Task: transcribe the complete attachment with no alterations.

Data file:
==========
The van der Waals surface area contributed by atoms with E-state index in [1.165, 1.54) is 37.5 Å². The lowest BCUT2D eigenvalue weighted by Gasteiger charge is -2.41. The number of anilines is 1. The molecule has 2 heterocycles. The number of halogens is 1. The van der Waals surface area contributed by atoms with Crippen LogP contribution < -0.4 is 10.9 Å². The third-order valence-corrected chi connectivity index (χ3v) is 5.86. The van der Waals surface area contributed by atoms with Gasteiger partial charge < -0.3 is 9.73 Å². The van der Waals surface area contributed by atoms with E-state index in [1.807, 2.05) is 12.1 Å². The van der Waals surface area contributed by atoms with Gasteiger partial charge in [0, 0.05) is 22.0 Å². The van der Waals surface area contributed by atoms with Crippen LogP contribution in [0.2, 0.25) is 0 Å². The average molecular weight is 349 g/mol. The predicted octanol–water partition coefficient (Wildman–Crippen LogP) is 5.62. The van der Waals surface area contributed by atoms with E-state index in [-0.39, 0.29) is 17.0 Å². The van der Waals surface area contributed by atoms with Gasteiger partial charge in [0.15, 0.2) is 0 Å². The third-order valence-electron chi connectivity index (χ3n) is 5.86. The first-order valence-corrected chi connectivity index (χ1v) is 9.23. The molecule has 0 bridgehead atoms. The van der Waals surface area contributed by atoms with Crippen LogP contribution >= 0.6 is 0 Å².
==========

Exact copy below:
The van der Waals surface area contributed by atoms with E-state index in [1.165, 1.54) is 37.5 Å². The lowest BCUT2D eigenvalue weighted by Gasteiger charge is -2.41. The number of anilines is 1. The molecule has 2 heterocycles. The number of halogens is 1. The van der Waals surface area contributed by atoms with Crippen LogP contribution < -0.4 is 10.9 Å². The third-order valence-corrected chi connectivity index (χ3v) is 5.86. The van der Waals surface area contributed by atoms with Gasteiger partial charge < -0.3 is 9.73 Å². The van der Waals surface area contributed by atoms with E-state index in [1.807, 2.05) is 12.1 Å². The van der Waals surface area contributed by atoms with Gasteiger partial charge in [0, 0.05) is 22.0 Å². The van der Waals surface area contributed by atoms with Crippen LogP contribution in [0.2, 0.25) is 0 Å². The average molecular weight is 349 g/mol. The predicted octanol–water partition coefficient (Wildman–Crippen LogP) is 5.62. The van der Waals surface area contributed by atoms with E-state index in [-0.39, 0.29) is 17.0 Å². The van der Waals surface area contributed by atoms with Gasteiger partial charge in [0.15, 0.2) is 0 Å². The third-order valence-electron chi connectivity index (χ3n) is 5.86. The first-order valence-corrected chi connectivity index (χ1v) is 9.23. The molecule has 0 bridgehead atoms. The van der Waals surface area contributed by atoms with Crippen LogP contribution >= 0.6 is 0 Å².